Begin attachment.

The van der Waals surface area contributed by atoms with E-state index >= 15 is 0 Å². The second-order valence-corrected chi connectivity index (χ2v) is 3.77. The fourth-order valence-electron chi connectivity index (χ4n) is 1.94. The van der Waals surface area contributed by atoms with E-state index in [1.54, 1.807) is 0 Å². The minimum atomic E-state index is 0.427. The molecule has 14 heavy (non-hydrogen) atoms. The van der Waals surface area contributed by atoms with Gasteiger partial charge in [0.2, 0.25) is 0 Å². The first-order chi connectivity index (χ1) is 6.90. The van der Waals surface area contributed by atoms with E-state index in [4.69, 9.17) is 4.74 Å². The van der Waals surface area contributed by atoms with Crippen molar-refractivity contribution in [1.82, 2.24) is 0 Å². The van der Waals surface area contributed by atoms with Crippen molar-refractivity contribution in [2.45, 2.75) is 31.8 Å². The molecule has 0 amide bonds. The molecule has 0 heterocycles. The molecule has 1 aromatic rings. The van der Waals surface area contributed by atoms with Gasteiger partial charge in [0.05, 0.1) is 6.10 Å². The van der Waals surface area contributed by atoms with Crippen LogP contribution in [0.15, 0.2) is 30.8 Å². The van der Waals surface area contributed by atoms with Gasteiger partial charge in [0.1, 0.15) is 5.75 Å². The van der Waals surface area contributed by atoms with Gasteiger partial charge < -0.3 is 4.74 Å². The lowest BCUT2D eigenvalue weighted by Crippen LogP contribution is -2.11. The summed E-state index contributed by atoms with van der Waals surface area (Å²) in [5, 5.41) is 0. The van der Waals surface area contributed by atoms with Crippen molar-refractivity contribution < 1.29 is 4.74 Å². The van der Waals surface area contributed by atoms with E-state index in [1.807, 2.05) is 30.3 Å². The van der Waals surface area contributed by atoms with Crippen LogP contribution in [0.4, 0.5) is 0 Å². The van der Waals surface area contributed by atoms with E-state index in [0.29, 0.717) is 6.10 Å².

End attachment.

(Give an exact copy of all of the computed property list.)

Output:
The van der Waals surface area contributed by atoms with E-state index >= 15 is 0 Å². The second-order valence-corrected chi connectivity index (χ2v) is 3.77. The fourth-order valence-electron chi connectivity index (χ4n) is 1.94. The van der Waals surface area contributed by atoms with E-state index in [1.54, 1.807) is 0 Å². The minimum atomic E-state index is 0.427. The molecule has 14 heavy (non-hydrogen) atoms. The van der Waals surface area contributed by atoms with Gasteiger partial charge in [0.2, 0.25) is 0 Å². The first-order chi connectivity index (χ1) is 6.90. The van der Waals surface area contributed by atoms with E-state index in [4.69, 9.17) is 4.74 Å². The van der Waals surface area contributed by atoms with Crippen molar-refractivity contribution in [1.82, 2.24) is 0 Å². The van der Waals surface area contributed by atoms with Crippen molar-refractivity contribution in [2.45, 2.75) is 31.8 Å². The molecule has 0 amide bonds. The molecule has 0 heterocycles. The molecule has 1 aromatic rings. The van der Waals surface area contributed by atoms with Gasteiger partial charge in [0.05, 0.1) is 6.10 Å². The van der Waals surface area contributed by atoms with Crippen LogP contribution in [0.15, 0.2) is 30.8 Å². The van der Waals surface area contributed by atoms with Gasteiger partial charge in [0.1, 0.15) is 5.75 Å². The van der Waals surface area contributed by atoms with Gasteiger partial charge < -0.3 is 4.74 Å². The lowest BCUT2D eigenvalue weighted by Crippen LogP contribution is -2.11. The summed E-state index contributed by atoms with van der Waals surface area (Å²) in [5, 5.41) is 0. The van der Waals surface area contributed by atoms with Crippen molar-refractivity contribution < 1.29 is 4.74 Å². The van der Waals surface area contributed by atoms with E-state index in [1.807, 2.05) is 30.3 Å². The van der Waals surface area contributed by atoms with Crippen LogP contribution in [0.4, 0.5) is 0 Å². The van der Waals surface area contributed by atoms with E-state index in [0.29, 0.717) is 6.10 Å².